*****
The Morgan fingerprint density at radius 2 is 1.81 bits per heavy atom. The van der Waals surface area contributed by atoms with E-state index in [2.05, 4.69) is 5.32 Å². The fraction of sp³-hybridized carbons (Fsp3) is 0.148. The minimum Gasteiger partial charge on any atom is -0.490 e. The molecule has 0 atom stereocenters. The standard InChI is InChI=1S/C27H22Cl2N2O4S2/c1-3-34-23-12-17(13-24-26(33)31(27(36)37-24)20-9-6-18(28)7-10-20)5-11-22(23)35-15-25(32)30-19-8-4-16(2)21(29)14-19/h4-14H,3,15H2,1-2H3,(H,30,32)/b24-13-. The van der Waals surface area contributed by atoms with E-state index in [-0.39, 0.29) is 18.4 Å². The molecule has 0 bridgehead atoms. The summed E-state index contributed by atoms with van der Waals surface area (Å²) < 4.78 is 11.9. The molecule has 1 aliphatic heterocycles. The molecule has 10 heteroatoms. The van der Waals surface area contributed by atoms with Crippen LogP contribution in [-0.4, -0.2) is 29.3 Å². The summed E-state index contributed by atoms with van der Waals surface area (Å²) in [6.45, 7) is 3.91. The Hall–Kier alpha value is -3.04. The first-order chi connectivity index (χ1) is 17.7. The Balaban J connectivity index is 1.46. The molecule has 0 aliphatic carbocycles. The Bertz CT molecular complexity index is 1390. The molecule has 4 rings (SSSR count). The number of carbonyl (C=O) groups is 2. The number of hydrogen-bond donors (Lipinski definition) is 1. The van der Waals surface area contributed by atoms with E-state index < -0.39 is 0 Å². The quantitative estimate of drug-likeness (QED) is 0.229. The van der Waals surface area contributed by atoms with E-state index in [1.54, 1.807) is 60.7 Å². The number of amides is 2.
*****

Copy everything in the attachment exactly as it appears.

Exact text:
The Morgan fingerprint density at radius 2 is 1.81 bits per heavy atom. The van der Waals surface area contributed by atoms with E-state index in [2.05, 4.69) is 5.32 Å². The fraction of sp³-hybridized carbons (Fsp3) is 0.148. The minimum Gasteiger partial charge on any atom is -0.490 e. The molecule has 0 atom stereocenters. The standard InChI is InChI=1S/C27H22Cl2N2O4S2/c1-3-34-23-12-17(13-24-26(33)31(27(36)37-24)20-9-6-18(28)7-10-20)5-11-22(23)35-15-25(32)30-19-8-4-16(2)21(29)14-19/h4-14H,3,15H2,1-2H3,(H,30,32)/b24-13-. The van der Waals surface area contributed by atoms with E-state index in [-0.39, 0.29) is 18.4 Å². The molecule has 0 bridgehead atoms. The summed E-state index contributed by atoms with van der Waals surface area (Å²) < 4.78 is 11.9. The molecule has 1 aliphatic heterocycles. The molecule has 10 heteroatoms. The van der Waals surface area contributed by atoms with Crippen LogP contribution in [-0.4, -0.2) is 29.3 Å². The summed E-state index contributed by atoms with van der Waals surface area (Å²) in [6.45, 7) is 3.91. The Hall–Kier alpha value is -3.04. The first-order chi connectivity index (χ1) is 17.7. The Balaban J connectivity index is 1.46. The molecule has 0 aliphatic carbocycles. The Bertz CT molecular complexity index is 1390. The molecule has 4 rings (SSSR count). The number of carbonyl (C=O) groups is 2. The number of hydrogen-bond donors (Lipinski definition) is 1. The van der Waals surface area contributed by atoms with E-state index < -0.39 is 0 Å². The quantitative estimate of drug-likeness (QED) is 0.229. The van der Waals surface area contributed by atoms with E-state index in [1.54, 1.807) is 60.7 Å². The number of amides is 2.